"Grace, do the next take with the tongues in the mouth."
Director Greg Gorman is anxiously calling up from behind his poolside camera to the sunny deck where a showily passionate tete-a-tete between singer Grace Jones and her burly beau is taking place. These kissing shots for her current "Love on Top of Love" video have been going on for some minutes now, and so far, it seems safe to assume that the "killer kiss" referred to in the lyrics is French in origin.
"Does the tongue look too \o7 pornographic?\f7 " hollers down Jones in her faintly Jamaican accent, teasing her director. This is mild stuff by her own notoriously lurid on-stage standards, but he's thinking of television standards and practices.
"No," says Gorman, reassuringly, "I just want some shots without it."
Grace and her cigar-smoking, blond-haired, gray-bearded boyfriend, European power-lifting champ Sven Thorson, are obliging on the next take, doing some basic, reasonably chaste mouth-to-mouth. But within a couple of minutes they're back to their old tricks, and Gorman--a well-regarded photographer who has been hired by the flamboyant singer for this, his first pop video assignment--simply gives in. Somewhere down the line, perhaps in the editing process, someone may have to convince her that this sort of behavior won't pass muster on MTV, but for now it's best to let Grace be Grace.
It often seems that--as the title of a recent album by the group Jane's Addiction announced--"Nothing's Shocking," any more. Not even most of shocker Grace Jones' often shameless and salacious act.
True, her manic French kissing scene for her "Love on Top of Love" video may not yet be ready for prime-time MTV, and the lyrics to the song proffer unapologetic promiscuity in an age when even George Michael is pressured into promoting the joys of monogamy. But the aspects of her persona that were most startling to a wary musical public during her disco years of the late '70s and new-wave reggae years of the early '80s have now been well-integrated into the culture. Her butch-cut androgyny, the flagrant sexual aggression, the threatening iciness, the uncoy dominatrix stance are a part of the culture. Madonna made it OK to look and act like a tramp and Annie Lennox made it OK to look like a pretty boy, well after Jones nervily and shamelessly paved the way for both of them.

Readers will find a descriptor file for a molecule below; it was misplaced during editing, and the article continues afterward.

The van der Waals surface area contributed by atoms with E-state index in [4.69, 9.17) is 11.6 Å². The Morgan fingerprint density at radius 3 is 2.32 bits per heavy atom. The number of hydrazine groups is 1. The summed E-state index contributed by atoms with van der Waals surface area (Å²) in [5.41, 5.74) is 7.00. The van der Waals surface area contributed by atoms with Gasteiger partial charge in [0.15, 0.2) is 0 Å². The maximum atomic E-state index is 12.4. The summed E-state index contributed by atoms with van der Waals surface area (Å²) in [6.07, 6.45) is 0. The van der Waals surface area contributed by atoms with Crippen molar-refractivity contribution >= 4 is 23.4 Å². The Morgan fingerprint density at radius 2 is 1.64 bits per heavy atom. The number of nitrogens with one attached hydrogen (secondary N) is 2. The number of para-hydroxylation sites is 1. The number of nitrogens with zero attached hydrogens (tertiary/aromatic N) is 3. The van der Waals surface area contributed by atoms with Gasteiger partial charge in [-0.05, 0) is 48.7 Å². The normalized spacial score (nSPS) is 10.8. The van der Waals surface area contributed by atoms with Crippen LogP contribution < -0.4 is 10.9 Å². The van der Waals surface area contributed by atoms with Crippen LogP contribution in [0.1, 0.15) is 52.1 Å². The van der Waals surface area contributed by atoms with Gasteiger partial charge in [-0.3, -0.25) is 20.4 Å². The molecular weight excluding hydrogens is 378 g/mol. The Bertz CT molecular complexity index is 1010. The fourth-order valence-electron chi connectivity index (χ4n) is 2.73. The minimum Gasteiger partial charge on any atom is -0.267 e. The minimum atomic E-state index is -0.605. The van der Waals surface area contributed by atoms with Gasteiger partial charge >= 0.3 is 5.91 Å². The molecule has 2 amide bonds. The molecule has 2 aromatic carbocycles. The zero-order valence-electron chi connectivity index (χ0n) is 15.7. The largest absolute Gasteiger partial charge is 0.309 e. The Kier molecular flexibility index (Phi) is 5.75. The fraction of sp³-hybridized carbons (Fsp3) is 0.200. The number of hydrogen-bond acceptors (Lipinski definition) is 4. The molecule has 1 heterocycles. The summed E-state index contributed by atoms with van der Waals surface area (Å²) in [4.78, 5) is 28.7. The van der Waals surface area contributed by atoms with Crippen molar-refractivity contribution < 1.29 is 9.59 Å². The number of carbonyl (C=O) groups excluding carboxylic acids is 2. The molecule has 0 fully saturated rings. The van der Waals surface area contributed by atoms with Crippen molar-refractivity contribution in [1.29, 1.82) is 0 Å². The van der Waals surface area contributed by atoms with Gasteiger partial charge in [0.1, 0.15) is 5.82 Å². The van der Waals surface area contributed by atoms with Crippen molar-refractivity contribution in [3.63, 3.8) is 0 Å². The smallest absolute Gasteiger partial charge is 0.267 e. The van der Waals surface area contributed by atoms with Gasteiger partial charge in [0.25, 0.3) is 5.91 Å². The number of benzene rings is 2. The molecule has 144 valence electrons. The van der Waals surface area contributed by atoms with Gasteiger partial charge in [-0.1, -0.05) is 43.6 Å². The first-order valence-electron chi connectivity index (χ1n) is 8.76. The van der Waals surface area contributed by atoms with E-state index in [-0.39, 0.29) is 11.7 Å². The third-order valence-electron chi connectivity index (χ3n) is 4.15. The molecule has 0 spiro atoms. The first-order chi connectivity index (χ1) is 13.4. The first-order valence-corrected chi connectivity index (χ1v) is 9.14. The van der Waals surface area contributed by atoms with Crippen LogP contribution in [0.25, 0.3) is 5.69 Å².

"I've done that," Jones says, lounging poolside later at the Sunset Marquis. "What Madonna's doing, I did 10 years ago. They've caught up with me. They're 10 years behind. But it's cool. At least they \o7 got\f7 it." She chuckles. "I don't mind. At least enough people took that ball and ran with it, you know what I mean? So we're making some touchdowns, which is cool. And I just start a whole new game now, that's all. I've played that one out."
The new game is not to further shock the music community, for even Jones knows that it's impossible to shock a shockproof culture. Her infrequent concerts--one is scheduled for Wednesday at the Hollywood Palladium--still garner sellout crowds and good reviews, and the new "Killer Kiss" single recently reached No. 1 on Billboard's dance club charts. But probably nothing she could do musically could ever regain her the kind of slavish, fascinated attention she once garnered--and if Jones' standoffish image doesn't exactly project rampant neediness, \o7 attention\f7 is one thing she does require.
This hardball player's favored current arena: the movies.
Her film career got off to a good start in the early '80s with a sword-and-sorcery role in "Conan the Destroyer," which starred Arnold Schwarzenegger, whose weightlifting trainer is the same Sven Thorson with whom she'd been tangling tongues. That was followed by a plum part as a memorable Bond villainess in "A View to a Kill." Big things were predicted, but since then, the celluloid side has languished--she's had only one subsequent starring role, as a vampiress in the independent 1986 horror/comedy "Vamp," while taking cameo roles in such failed artsy features as "Siesta" and "Straight to Hell."
Seems that the movies haven't known quite what ballgame to have her playing in. If good roles aren't already few and far between for actresses, Jones is not just Anywoman but a somewhat inherently threatening black woman--a type not exactly rampant in Hollywood.
"She is totally in a category by herself," says producer-director Rob Cohen, who auditioned Jones for a part while running Motown Pictures in the '70s and has remained an admirer since. "And whenever anyone is that unique--and this goes for Brando and people of that caliber--they either find a receptivity, like Jack Nicholson has, or they are so unique people don't know what to do with them.